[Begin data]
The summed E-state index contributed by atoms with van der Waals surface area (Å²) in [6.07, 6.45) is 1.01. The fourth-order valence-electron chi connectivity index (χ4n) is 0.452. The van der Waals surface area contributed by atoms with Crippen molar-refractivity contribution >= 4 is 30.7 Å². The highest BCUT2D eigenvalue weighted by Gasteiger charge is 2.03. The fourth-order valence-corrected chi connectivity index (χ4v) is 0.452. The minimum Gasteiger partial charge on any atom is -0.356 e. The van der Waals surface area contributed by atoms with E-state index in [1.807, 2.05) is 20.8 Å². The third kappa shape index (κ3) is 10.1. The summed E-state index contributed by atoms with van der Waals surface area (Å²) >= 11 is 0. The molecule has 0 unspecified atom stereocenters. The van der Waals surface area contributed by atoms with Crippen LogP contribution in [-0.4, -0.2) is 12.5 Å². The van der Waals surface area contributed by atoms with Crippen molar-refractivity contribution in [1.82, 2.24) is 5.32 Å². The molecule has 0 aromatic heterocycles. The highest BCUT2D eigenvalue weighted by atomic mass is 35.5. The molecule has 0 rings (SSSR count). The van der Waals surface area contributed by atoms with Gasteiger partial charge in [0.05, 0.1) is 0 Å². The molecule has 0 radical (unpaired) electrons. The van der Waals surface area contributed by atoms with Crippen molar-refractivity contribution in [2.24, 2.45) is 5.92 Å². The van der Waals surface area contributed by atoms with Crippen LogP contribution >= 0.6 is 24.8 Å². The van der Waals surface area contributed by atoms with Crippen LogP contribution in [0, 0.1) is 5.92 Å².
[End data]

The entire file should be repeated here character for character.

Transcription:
The summed E-state index contributed by atoms with van der Waals surface area (Å²) in [6.07, 6.45) is 1.01. The fourth-order valence-electron chi connectivity index (χ4n) is 0.452. The van der Waals surface area contributed by atoms with Crippen molar-refractivity contribution >= 4 is 30.7 Å². The highest BCUT2D eigenvalue weighted by Gasteiger charge is 2.03. The fourth-order valence-corrected chi connectivity index (χ4v) is 0.452. The minimum Gasteiger partial charge on any atom is -0.356 e. The van der Waals surface area contributed by atoms with E-state index in [1.807, 2.05) is 20.8 Å². The third kappa shape index (κ3) is 10.1. The summed E-state index contributed by atoms with van der Waals surface area (Å²) >= 11 is 0. The molecule has 0 unspecified atom stereocenters. The van der Waals surface area contributed by atoms with Crippen LogP contribution in [-0.4, -0.2) is 12.5 Å². The van der Waals surface area contributed by atoms with Crippen molar-refractivity contribution in [1.82, 2.24) is 5.32 Å². The molecule has 0 aromatic heterocycles. The highest BCUT2D eigenvalue weighted by atomic mass is 35.5. The molecule has 0 rings (SSSR count). The van der Waals surface area contributed by atoms with Gasteiger partial charge in [0.05, 0.1) is 0 Å². The molecule has 0 radical (unpaired) electrons. The van der Waals surface area contributed by atoms with Crippen molar-refractivity contribution in [2.24, 2.45) is 5.92 Å². The van der Waals surface area contributed by atoms with Crippen LogP contribution >= 0.6 is 24.8 Å². The van der Waals surface area contributed by atoms with Crippen LogP contribution in [0, 0.1) is 5.92 Å².